Machine Head

Unto the Locust

Unto the Locust


Reviewed By Simon Milburn
Published 16/09/2011

Doing what they do best even better than before

No one could ever have thought that the band that delivered the brilliant debut Burn My Eyes would be on the verge of extinction less than ten years later. But in the period leading up to 2003’s Through The Ashes Of Empires, after an equally brilliant sophomore effort (1997’s The More Things Change) and two less than well received follow ups (1999’s The Burning Red and 2001’s Supercharger), Machine Head were a band without a label in their own country and down one full time guitarist. But they were not out. The events that followed – the remaining core nucleus of the group (vocalist/guitarist Robb Flynn, drummer Dave McClain and bassist Adam Duce) bunkering down and writing an album true to their roots, and the eventual recruitment of guitarist Phil Demmel – saw the group return to the world stage in an unimaginable manner via 2003’s very well received Through The Ashes Of Empires. But it would be 2007’s mighty juggernaut The Blackening that would see the quartet tour the world several times for the next three or so years.

The critical acclaim and success of The Blackening would leave the metal world wondering just how Machine Head would follow it up. The answer finally comes in the form of the band’s seventh studio effort, Unto The Locust. Firstly, there’s no nine or ten minute epic numbers this time around but rest assured that the seven tracks contained within (clock in at around 49 minutes in total) are more complex and more epic sounding than ever. Flynn’s confessed classical musical lessons have clearly had a big impact on the material as clean classical guitars appear several times and the complexity of classical compositions has also made its way into Unto The Locust as a whole as well.

“But The Blackening was complex,” I hear you say. Yes it was, sure, but when you consider the compact nature of the songs here, complexity and intensity levels have been upped quite a bit. At the same time, there is plenty of room for soaring choruses – the groove heavy Be Still And Know, the blistering This Is The End and the epic finale Who We Are all deliver a welcomed return of Flynn’s clean vocals. But that’s not the only surprise on here. The emotion filled Darkness Within begins with a gentle combination of Flynn’s vocals and clean guitars as Flynn pours his heart into some deep, emotional and heartfelt lyrics. It’s definitely a song that sees the band pushing things well beyond what we have come to expect and the song absolutely shines as the centrepiece of an almost flawless album.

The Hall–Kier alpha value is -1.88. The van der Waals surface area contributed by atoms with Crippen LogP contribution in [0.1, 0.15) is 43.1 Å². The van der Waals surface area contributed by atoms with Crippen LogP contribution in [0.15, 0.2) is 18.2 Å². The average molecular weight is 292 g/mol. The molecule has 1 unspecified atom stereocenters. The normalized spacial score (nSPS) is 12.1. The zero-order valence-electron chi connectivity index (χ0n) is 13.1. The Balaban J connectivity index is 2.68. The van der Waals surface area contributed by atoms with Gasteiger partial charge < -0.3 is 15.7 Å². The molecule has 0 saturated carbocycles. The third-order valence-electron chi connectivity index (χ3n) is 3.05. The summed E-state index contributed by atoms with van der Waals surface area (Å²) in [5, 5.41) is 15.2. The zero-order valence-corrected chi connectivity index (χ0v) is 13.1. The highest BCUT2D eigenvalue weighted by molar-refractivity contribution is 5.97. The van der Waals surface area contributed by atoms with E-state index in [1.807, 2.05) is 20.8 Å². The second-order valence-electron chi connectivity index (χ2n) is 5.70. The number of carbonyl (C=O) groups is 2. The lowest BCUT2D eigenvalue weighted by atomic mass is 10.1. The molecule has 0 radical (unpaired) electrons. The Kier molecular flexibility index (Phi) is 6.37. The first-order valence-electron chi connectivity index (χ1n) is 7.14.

I say almost flawless as Pearls Before The Swine doesn’t quite hit the same mark as the rest of the album. It’s not a bad song per se, just not the same calibre as the rest of the material on offer here. It’s very minor blip though when you look at how the album finishes with the blistering Who We Are. The intro features “singing” by several children (including Flynn and Demmel’s own offspring amongst others) and what follows is nothing short of brilliant and will leave you wanting more. Once again it’s just another flawless closing track from these Oakland metallers.

Machine Head have done the unthinkable yet again. They have topped the album that kept the band on the road for the best part of several years. Unto The Locust is slightly more compact overall but at the same time, it’s overflowing with the group’s most complex and ambitious arrangements to date. To top it off, it has been executed to perfection. If you thought The Blackening was the album of their career, then you’re going to want to rethink that after hearing this one. Unto The Locust is that fucking good and proof that this band just gets better and better with each release.

(Roadrunner Records/Warner Music Australia)

More from Machine Head

Unto the Locust

Reviewed By Simon Milburn
Published 16/09/2011